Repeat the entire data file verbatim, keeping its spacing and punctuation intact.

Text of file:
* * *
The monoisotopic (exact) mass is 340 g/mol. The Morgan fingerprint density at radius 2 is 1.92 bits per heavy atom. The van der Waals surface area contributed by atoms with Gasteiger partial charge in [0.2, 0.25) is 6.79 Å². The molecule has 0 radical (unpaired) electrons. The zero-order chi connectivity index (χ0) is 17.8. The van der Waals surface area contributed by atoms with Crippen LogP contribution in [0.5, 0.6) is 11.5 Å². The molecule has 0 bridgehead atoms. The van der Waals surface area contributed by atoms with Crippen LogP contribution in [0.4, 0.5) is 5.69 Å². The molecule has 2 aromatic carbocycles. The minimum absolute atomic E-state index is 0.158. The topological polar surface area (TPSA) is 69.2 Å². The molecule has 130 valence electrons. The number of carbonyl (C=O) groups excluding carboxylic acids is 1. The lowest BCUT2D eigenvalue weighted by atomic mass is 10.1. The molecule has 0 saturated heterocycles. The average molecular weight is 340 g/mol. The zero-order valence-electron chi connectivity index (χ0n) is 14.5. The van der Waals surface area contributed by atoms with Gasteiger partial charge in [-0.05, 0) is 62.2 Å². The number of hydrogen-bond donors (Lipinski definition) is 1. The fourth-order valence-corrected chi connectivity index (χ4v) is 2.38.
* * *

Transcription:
The monoisotopic (exact) mass is 340 g/mol. The Morgan fingerprint density at radius 2 is 1.92 bits per heavy atom. The van der Waals surface area contributed by atoms with Gasteiger partial charge in [0.2, 0.25) is 6.79 Å². The molecule has 0 radical (unpaired) electrons. The zero-order chi connectivity index (χ0) is 17.8. The van der Waals surface area contributed by atoms with Crippen LogP contribution in [0.5, 0.6) is 11.5 Å². The molecule has 0 bridgehead atoms. The van der Waals surface area contributed by atoms with Crippen LogP contribution in [0.4, 0.5) is 5.69 Å². The molecule has 2 aromatic carbocycles. The minimum absolute atomic E-state index is 0.158. The topological polar surface area (TPSA) is 69.2 Å². The molecule has 130 valence electrons. The number of carbonyl (C=O) groups excluding carboxylic acids is 1. The lowest BCUT2D eigenvalue weighted by atomic mass is 10.1. The molecule has 0 saturated heterocycles. The average molecular weight is 340 g/mol. The zero-order valence-electron chi connectivity index (χ0n) is 14.5. The van der Waals surface area contributed by atoms with Gasteiger partial charge in [-0.05, 0) is 62.2 Å². The number of hydrogen-bond donors (Lipinski definition) is 1. The fourth-order valence-corrected chi connectivity index (χ4v) is 2.38.